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Report shows households how to slash energy bills

An innovative project run by Transition West Bridgford, Nottingham called HOMES BEHAVING BADLY (HOBBs) has produced a report that shows householders how to slash energy bills.


Eco champions and SuperHomers Dr Tina Holt, Penney Poyzer and Gil Schalom ran the HOBBS project to help householders become their own energy experts. The aim of the project was to produce an in-depth report to help people living in a range of homes to cut energy bills and reduce carbon emissions.

The team, who are all national experts in different aspects of household sustainability, won a £40,000 bid through the Local Energy Assessment Fund (LEAF), run by The Energy Saving Trust on behalf of the Department of Energy and Climate Change. The Fund which closed after two rounds, financed projects that help communities to become more energy efficient and to take up renewable energy technologies.

Dr Holt, the sustainability consultant who led the project said, “Whether your house is eco-fabulous or an energy guzzler, our report shows how you can achieve savings now. We have tried to provide a step by step guide to becoming an energy expert in your own home – and how to achieve the biggest savings possible for you. The great news is that you don’t have to wait to save energy, everyone can start now. It is about what you can do that matters – not what you can’t.”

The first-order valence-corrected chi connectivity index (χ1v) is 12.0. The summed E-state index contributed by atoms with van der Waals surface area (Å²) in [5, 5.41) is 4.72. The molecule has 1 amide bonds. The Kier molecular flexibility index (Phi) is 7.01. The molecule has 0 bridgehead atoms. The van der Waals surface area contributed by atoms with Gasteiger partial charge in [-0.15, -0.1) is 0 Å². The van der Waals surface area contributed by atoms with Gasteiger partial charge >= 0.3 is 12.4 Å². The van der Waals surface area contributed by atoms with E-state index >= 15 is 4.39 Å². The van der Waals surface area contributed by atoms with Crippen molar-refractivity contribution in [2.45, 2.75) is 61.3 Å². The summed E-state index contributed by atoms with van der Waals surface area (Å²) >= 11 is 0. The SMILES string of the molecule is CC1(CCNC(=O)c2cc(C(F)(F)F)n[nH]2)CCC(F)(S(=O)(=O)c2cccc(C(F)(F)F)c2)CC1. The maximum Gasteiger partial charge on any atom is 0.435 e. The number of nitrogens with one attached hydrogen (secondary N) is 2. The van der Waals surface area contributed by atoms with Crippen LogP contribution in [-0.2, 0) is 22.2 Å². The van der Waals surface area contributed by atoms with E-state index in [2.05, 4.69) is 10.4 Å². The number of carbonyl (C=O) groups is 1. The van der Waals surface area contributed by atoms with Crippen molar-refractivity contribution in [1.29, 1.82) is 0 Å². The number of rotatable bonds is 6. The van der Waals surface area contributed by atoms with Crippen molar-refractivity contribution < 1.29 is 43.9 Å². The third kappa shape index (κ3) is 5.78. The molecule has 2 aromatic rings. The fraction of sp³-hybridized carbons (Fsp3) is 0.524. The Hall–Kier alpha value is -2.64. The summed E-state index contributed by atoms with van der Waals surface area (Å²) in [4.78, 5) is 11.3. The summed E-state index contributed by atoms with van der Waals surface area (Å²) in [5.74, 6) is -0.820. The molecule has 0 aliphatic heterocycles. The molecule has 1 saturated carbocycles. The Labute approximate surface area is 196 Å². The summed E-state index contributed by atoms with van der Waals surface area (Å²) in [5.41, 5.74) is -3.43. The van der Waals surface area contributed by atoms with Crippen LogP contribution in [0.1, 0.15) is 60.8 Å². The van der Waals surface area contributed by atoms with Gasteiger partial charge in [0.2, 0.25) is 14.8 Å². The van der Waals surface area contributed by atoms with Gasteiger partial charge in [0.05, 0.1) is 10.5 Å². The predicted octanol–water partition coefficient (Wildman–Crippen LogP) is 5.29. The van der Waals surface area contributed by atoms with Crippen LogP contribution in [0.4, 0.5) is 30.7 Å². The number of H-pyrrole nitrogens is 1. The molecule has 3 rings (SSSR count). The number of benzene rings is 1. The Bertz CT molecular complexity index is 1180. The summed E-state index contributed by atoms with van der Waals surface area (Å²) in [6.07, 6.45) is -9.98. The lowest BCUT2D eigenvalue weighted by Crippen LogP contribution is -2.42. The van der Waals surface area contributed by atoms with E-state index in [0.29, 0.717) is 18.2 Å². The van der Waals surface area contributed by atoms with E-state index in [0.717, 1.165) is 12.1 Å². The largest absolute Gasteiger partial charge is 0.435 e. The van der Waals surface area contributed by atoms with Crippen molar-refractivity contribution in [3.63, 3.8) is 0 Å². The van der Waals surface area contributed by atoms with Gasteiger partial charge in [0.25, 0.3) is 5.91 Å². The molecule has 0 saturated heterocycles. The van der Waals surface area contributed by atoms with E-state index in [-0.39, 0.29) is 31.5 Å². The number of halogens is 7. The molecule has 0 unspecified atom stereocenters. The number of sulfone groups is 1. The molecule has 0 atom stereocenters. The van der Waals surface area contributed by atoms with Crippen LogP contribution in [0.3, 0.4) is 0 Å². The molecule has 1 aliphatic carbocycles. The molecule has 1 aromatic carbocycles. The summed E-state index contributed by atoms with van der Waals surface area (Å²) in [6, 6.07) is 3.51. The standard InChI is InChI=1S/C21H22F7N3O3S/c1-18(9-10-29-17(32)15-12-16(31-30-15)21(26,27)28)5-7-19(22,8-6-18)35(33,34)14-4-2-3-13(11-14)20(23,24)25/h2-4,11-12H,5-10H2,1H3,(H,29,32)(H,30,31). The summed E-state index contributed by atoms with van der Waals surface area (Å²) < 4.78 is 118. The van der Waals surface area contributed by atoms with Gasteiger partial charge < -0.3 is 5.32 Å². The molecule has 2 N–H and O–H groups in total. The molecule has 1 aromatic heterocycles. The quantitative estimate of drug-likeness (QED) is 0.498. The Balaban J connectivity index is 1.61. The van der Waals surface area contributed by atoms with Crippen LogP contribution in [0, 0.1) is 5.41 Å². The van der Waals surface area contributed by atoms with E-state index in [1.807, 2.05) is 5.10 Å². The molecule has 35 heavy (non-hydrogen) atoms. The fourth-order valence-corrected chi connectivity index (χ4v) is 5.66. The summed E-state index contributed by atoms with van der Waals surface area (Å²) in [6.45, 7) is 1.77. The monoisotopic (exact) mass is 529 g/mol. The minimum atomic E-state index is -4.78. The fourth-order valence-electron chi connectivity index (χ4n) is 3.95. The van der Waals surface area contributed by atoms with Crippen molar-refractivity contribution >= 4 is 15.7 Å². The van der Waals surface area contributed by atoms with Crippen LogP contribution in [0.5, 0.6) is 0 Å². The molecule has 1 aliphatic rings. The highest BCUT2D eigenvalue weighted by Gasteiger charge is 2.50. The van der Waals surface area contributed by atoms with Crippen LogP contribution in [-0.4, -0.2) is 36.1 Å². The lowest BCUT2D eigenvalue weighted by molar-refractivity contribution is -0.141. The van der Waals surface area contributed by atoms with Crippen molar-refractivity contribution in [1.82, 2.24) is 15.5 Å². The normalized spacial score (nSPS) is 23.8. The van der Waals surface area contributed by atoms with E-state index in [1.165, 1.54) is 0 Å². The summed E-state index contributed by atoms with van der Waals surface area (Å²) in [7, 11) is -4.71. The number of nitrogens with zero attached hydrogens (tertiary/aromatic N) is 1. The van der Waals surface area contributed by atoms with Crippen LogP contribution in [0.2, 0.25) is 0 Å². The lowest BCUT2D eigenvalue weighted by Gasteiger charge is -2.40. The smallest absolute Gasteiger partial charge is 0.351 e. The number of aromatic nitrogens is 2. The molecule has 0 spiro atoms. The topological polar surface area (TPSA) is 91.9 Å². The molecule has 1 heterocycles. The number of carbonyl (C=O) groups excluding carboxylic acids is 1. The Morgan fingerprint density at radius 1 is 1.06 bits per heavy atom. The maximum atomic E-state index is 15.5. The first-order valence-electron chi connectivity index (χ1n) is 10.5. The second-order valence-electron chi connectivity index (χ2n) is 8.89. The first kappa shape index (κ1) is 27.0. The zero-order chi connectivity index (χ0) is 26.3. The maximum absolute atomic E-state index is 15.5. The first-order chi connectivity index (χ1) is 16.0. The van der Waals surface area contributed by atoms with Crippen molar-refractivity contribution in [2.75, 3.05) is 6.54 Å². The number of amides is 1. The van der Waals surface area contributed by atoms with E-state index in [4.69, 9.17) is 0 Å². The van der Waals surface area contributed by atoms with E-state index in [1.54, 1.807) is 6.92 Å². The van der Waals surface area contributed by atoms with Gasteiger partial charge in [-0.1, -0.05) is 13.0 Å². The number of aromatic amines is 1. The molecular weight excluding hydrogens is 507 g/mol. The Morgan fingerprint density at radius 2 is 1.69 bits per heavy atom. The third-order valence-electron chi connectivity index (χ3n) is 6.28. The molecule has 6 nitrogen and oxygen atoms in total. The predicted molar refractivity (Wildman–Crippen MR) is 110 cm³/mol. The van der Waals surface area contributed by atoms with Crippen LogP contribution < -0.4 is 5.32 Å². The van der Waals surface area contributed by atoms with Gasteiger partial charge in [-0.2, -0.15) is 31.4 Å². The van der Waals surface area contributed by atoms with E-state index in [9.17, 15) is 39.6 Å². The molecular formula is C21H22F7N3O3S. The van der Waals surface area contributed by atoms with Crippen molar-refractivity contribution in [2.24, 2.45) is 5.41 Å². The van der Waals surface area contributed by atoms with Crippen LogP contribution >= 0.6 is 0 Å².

Dr Holt went on to say, “What we have done is to take 8 real life case studies across a range of typical homes of differing ages and construction types, where the owners have taken different routes to making their homes more energy efficient. By using a comparison of energy saving measures and behaviour together with modelled and actual energy use we were able to show exactly where energy savings had already been made – and what further measures could be taken.”

The team certainly know what they are talking about. Dr Holt and her partner Richard – with the help of Gil Schalom – are transforming their own 1950s home into a paragon of good behaviour. Once complete, their retrofitted property will use 85% less energy than before. Penney and Gil’s house, the pioneering Nottingham Ecohome, was the first Victorian house in the UK to be given a radical energy makeover. Their efforts saw their CO2 emissions slashed from 19 tonnes down to less than 1 tonne.

Gil Schalom, who is an architect specialising in ultra low energy design and energy modelling said, “Whether people want to make basic improvements or if they have more ambitious plans, it is really important to everyone that they make the most of their money. The HOBBs report is a really good place to start because it showcases real life homes, real costs and tried and tested solutions.”

The HOBBS report is now available as a free download.